October 2019 Whale Watching Highlights
This month we saw at least 1 marine mammal species on all of our trips - a 100% sightings rate which is above our normal average of 90%!
The month started with another sighting of a pygmy blue whale and then later on in the week, a juvenile humpback whale - our first humpback since December 2015! This animal who we understand, from talking to research experts, is likely to be a recently weaned juvenile (probably born in Winter 2018).
Unfortunately, it had recently been attacked by orca which we were able to determine through the fresh rake marks along the dorsal surface, flanks and flukes (tail).
Juvenile humpback whale with battle scars from an interaction with orca
We also had a couple of visits from some orca including one very special group who we had not seen since September 2015. This group are quite different from the orca that we see often as they are a pelagic (open water) group that are rarely seen in the Hauraki Gulf Marine Park.
The last time we saw this group, we discovered an adult female mourning the loss of her recently deceased calf. Upon this discovery, we notified Dr Ingrid Visser (Orca Research Trust) who went on to monitor the grieving process. This adult female's group continued to hang around in the Hauraki Gulf and once the female had completed the mourning process, she rejoined her group and we then observed them hunting common dolphins.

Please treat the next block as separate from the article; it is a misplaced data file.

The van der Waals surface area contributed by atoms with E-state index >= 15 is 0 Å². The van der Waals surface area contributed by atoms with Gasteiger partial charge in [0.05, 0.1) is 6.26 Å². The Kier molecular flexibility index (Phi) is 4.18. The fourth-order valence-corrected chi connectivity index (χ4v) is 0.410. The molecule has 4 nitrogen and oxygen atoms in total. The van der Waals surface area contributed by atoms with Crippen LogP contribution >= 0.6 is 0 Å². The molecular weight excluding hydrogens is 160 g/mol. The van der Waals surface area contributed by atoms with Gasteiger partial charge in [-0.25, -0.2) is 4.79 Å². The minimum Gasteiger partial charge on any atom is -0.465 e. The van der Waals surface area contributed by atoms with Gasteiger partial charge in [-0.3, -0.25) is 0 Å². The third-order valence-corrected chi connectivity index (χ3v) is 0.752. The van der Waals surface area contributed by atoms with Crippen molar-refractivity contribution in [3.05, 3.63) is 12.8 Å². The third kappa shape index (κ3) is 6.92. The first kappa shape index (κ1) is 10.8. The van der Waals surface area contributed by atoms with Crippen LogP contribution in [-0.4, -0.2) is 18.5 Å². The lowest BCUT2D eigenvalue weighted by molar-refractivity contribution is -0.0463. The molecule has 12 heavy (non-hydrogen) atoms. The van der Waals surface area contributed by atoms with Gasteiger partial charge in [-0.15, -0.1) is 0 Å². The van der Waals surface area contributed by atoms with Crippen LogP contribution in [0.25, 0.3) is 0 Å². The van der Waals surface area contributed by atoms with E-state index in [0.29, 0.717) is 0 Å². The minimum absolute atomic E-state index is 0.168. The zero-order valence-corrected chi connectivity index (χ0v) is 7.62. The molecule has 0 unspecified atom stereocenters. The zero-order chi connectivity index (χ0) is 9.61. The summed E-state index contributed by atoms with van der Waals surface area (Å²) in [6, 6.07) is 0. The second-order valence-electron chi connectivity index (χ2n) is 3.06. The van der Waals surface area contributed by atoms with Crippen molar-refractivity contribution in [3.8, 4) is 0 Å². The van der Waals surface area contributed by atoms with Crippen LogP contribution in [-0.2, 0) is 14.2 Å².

This time around we didn't see any hunting in action but we did discover that the adult female had a new calf with her which is fantastic news!
Adult female orca approaching the Dolphin Explorer
Also during the month of October, we watched several multi-species workups involving the common dolphins, Bryde's whales, Australasian gannets and more! This is always such a sight to see and one we never get tired of - it's like it is straight out of a David Attenborough documentary.
A Bryde's whale lunge feeding upside down through a multi-species workup!
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